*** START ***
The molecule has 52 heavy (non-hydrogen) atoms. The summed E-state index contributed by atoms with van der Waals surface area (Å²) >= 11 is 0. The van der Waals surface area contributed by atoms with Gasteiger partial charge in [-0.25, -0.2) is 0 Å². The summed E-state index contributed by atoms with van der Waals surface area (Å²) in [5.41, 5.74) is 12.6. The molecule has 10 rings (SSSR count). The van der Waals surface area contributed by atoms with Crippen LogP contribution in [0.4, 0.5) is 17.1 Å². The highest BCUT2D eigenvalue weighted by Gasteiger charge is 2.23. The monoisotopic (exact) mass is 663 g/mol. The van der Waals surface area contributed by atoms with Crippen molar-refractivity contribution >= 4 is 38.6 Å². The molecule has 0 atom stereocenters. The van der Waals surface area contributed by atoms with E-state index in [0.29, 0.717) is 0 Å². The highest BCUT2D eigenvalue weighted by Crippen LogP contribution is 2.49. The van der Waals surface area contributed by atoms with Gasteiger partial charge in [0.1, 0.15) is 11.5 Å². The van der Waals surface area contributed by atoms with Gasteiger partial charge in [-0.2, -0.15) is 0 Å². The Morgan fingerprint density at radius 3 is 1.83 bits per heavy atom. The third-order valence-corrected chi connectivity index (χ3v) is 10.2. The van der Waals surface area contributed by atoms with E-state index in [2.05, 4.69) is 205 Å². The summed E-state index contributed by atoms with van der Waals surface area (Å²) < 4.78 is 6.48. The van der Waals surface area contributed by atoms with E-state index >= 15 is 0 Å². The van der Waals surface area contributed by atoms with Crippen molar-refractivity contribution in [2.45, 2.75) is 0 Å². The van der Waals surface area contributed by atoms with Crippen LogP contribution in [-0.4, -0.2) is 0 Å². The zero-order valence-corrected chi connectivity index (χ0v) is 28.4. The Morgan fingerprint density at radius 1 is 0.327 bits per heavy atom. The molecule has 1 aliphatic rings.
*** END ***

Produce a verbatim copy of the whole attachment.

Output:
The molecule has 52 heavy (non-hydrogen) atoms. The summed E-state index contributed by atoms with van der Waals surface area (Å²) >= 11 is 0. The van der Waals surface area contributed by atoms with Gasteiger partial charge in [-0.25, -0.2) is 0 Å². The summed E-state index contributed by atoms with van der Waals surface area (Å²) in [5.41, 5.74) is 12.6. The molecule has 10 rings (SSSR count). The van der Waals surface area contributed by atoms with Crippen LogP contribution in [0.4, 0.5) is 17.1 Å². The highest BCUT2D eigenvalue weighted by Gasteiger charge is 2.23. The monoisotopic (exact) mass is 663 g/mol. The van der Waals surface area contributed by atoms with Crippen molar-refractivity contribution >= 4 is 38.6 Å². The molecule has 0 atom stereocenters. The van der Waals surface area contributed by atoms with E-state index in [0.29, 0.717) is 0 Å². The highest BCUT2D eigenvalue weighted by Crippen LogP contribution is 2.49. The van der Waals surface area contributed by atoms with Gasteiger partial charge in [0.1, 0.15) is 11.5 Å². The van der Waals surface area contributed by atoms with Gasteiger partial charge in [-0.2, -0.15) is 0 Å². The Morgan fingerprint density at radius 3 is 1.83 bits per heavy atom. The third-order valence-corrected chi connectivity index (χ3v) is 10.2. The van der Waals surface area contributed by atoms with E-state index in [2.05, 4.69) is 205 Å². The summed E-state index contributed by atoms with van der Waals surface area (Å²) < 4.78 is 6.48. The van der Waals surface area contributed by atoms with E-state index >= 15 is 0 Å². The van der Waals surface area contributed by atoms with Crippen molar-refractivity contribution in [2.45, 2.75) is 0 Å². The van der Waals surface area contributed by atoms with Crippen LogP contribution in [-0.4, -0.2) is 0 Å². The zero-order valence-corrected chi connectivity index (χ0v) is 28.4. The Morgan fingerprint density at radius 1 is 0.327 bits per heavy atom. The molecule has 1 aliphatic rings.